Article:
Rather than outlawing short-term debt, Cochrane suggests to levy corrective taxes on run-prone liabilities. Moreover:
… technology allows us to overcome the long-standing objections to narrow banking. Most deeply, “liquidity” no longer requires that people hold a large inventory of fixed-value, pay-on-demand, and hence run-prone securities.
… electronic transactions can easily be made with Treasury-backed or floating-value money-market fund shares, in which the vast majority of transactions are simply netted by the intermediary. … On the supply end, $18 trillion of government debt is enough to back any conceivable remaining need for fixed-value default-free assets.
Cochrane rejects the claim that the need for money-like assets can only be met by banks that “transform” maturity or liquidity. He argues that current regulation reflects a history of piecemeal responses that triggered the need for additional measures; and he points out that the shadow banking system creates run risks because a “broker-dealer may have used your securities as collateral for borrowing” to fund proprietary trading.
Cochrane debunks crisis lingo and clarifies links between aggregate variables:
The only way to consume less and invest less is to pile up government debt. So a “flight to quality” and a “decline in aggregate demand” are the same thing.
He questions the need for fixed value securities other than short-term government debt as means of payment or savings vehicle; offers a short history of financial regulation; and deplores regulatory discretion.
In the third chapter of “Across the Great Divide: New Perspectives on the Financial Crisis,” John Taylor argues that monetary policy, regulatory policy, and an ad hoc bailout policy caused the financial crisis:
- Monetary policy was too loose before the crisis.
- “[R]egulators permitted violations from existing safety and soundness rules.”
- An “on-again, off-again bailout policy … created more instability.”
The policy responses during the crisis saw more—counter productive—temporary and discretionary measures. Taylor argues that the Reinhart-Rogoff “weak recovery is normal” and the Summers “secular stagnation” views are inconsistent with the data.
In the first chapter of “Across the Great Divide: New Perspectives on the Financial Crisis,” Sheila Bair and Ricardo Delfin argue that regulatory responses to past crises sow the seeds of the next ones:
- The “Greenspan put” fostered risk-taking and overconfidence.
- Low interest rates and the search for yield led to a lowering of lending standards and stronger demand for mortgages; a rise in housing wealth accompanied falling household incomes. The Fed’s strong policy response to the Great Recession may create new risks.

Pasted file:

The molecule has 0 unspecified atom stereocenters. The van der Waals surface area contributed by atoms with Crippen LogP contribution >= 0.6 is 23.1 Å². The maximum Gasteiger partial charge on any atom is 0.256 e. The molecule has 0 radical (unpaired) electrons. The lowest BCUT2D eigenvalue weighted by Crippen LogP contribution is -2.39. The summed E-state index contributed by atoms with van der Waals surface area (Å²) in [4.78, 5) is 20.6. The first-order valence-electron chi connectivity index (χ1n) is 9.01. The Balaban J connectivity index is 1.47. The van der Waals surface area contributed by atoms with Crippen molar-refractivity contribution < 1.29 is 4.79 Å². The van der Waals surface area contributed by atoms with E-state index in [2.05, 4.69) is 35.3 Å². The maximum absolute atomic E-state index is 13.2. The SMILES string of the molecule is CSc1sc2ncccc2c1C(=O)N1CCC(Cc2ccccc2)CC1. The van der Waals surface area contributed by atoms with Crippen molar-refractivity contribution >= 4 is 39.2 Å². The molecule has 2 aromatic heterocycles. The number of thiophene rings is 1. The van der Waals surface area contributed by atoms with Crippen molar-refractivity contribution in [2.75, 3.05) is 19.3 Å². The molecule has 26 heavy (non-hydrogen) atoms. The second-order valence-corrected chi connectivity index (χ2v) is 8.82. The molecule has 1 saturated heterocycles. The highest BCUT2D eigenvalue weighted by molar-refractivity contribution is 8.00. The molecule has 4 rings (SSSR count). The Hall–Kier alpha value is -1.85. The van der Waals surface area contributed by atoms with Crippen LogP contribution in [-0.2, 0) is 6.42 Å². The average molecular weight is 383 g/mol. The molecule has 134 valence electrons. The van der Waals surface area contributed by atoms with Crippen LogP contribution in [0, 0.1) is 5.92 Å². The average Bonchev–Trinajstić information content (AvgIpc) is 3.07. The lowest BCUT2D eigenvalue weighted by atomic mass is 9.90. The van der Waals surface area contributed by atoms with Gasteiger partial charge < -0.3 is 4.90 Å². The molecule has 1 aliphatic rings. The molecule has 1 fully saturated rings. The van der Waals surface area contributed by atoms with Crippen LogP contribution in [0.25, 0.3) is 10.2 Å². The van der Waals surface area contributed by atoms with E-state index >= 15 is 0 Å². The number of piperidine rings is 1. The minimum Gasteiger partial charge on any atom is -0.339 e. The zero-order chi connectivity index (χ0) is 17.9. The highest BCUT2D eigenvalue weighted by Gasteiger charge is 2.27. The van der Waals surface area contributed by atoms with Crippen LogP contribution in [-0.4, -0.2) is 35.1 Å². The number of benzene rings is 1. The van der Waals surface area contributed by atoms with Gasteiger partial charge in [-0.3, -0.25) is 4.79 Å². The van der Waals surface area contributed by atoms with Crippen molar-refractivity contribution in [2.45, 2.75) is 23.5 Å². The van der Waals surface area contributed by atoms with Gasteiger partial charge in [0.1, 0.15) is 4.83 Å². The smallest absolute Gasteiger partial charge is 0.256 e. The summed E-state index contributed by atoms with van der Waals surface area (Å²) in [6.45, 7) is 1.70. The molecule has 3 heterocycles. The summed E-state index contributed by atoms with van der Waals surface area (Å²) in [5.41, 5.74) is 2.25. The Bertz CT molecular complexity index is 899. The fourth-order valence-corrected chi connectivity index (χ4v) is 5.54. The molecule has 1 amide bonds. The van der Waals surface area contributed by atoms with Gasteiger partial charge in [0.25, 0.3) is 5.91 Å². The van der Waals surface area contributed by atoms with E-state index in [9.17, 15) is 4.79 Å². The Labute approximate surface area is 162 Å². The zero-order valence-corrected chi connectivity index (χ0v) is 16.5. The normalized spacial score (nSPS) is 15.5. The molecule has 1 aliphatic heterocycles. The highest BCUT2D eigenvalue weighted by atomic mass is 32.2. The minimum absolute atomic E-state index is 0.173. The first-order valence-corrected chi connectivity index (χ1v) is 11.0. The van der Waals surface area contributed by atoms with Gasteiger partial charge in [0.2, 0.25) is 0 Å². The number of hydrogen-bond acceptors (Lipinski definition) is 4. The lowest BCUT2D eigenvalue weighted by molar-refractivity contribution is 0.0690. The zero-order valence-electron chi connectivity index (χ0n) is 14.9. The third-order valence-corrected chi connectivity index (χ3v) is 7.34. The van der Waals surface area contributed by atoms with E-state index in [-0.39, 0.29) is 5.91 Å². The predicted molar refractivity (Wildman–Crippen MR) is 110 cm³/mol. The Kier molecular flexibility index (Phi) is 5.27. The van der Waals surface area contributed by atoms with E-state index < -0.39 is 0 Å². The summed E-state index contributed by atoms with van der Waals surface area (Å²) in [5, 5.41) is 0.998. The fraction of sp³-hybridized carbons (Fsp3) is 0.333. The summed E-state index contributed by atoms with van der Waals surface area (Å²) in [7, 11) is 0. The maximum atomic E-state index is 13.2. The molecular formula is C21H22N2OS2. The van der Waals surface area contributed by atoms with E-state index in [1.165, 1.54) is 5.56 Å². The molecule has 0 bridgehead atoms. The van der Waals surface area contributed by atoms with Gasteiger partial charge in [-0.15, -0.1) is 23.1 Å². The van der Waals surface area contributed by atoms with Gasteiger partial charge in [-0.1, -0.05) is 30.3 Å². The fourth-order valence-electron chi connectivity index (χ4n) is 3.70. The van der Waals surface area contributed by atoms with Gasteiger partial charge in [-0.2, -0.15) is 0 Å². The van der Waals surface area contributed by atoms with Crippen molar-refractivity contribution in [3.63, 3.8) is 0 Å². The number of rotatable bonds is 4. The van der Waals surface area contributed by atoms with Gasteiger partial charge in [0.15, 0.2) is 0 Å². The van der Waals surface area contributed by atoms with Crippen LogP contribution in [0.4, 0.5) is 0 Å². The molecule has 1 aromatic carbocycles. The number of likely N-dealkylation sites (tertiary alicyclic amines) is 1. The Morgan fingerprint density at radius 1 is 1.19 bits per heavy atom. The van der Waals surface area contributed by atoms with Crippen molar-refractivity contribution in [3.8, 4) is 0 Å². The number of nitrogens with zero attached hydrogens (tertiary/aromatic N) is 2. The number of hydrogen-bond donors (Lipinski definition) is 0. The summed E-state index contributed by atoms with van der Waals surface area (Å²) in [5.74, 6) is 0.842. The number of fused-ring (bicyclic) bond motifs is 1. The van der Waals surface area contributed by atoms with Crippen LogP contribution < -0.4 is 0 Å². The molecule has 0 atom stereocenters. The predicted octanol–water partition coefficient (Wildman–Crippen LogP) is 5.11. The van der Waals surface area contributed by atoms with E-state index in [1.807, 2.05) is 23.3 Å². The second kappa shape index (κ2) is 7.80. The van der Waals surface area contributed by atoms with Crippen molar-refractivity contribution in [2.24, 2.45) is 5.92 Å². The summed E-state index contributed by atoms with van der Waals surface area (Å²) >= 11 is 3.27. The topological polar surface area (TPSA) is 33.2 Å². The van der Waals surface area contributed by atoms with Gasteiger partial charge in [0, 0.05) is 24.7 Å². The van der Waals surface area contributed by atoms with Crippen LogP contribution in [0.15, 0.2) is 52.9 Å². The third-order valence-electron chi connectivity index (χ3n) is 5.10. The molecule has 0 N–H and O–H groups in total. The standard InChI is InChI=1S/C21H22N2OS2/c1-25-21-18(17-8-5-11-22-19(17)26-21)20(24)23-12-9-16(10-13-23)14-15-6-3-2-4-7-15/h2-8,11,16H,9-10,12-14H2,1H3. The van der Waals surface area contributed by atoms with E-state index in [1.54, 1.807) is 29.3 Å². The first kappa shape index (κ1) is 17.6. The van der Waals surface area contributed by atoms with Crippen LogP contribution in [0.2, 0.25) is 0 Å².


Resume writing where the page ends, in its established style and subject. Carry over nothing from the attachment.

- The 1980s savings and loans crisis led to stronger reliance on the originate to distribute model and securitisation of mortgages. Market participants lost sight of the risks. Regulatory incentives led banks to take the securitised loans back on their balance sheets and additional sources of maturity mismatch arose from strong reliance on short-term funding.
- The “self-correcting markets myth” led Congress to deregulate financial services. The Gramm-Leach-Bliley Act fostered competition and consolidation; the Commodity Futures Modernization Act loosened oversight over the OTC derivatives market. Financial regulators also relaxed restrictions; Basel II replaced standardised regulator-set capital charges with internal models of banks.The Dodd-Frank Act reversed this trend, allowing for more discretion and micro-management.
- The pre-crisis incentives led to large, “too-big-to-fail” institutions and bred moral hazard. Dodd-Frank improve things, by establishing consolidated oversight, living will requirements, enhanced prudential standards and enabling the FDIC to resolve systemic entities that cannot be resolved safely in bankruptcy. Clearing houses may require more regulation.
A Hoover Press book edited by Martin Baily and John Taylor collects articles about the financial crisis. The contributions in “Across the Great Divide: New Perspectives on the Financial Crisis” include (with links to PDF files):
- Introduction, Martin Neil Baily and John B. Taylor
- Chapter 1: How Efforts to Avoid Past Mistakes Created New Ones: Some Lessons from the Causes and Consequences of the Recent Financial Crisis, Sheila C. Bair and Ricardo R. Delfin
- Chapter 2: Low Equilibrium, Real Rates, Financial Crisis, and Secular Stagnation, Lawrence H. Summers
- Chapter 3: Causes of the Financial Crisis and the Slow Recovery: A Ten-Year Perspective, John B. Taylor
- Chapter 4: Rethinking Macro: Reassessing Micro-foundations, Kevin M. Warsh
- Chapter 5: The Federal Reserve Policy, Before, During, and After the Fall, Alan S. Blinder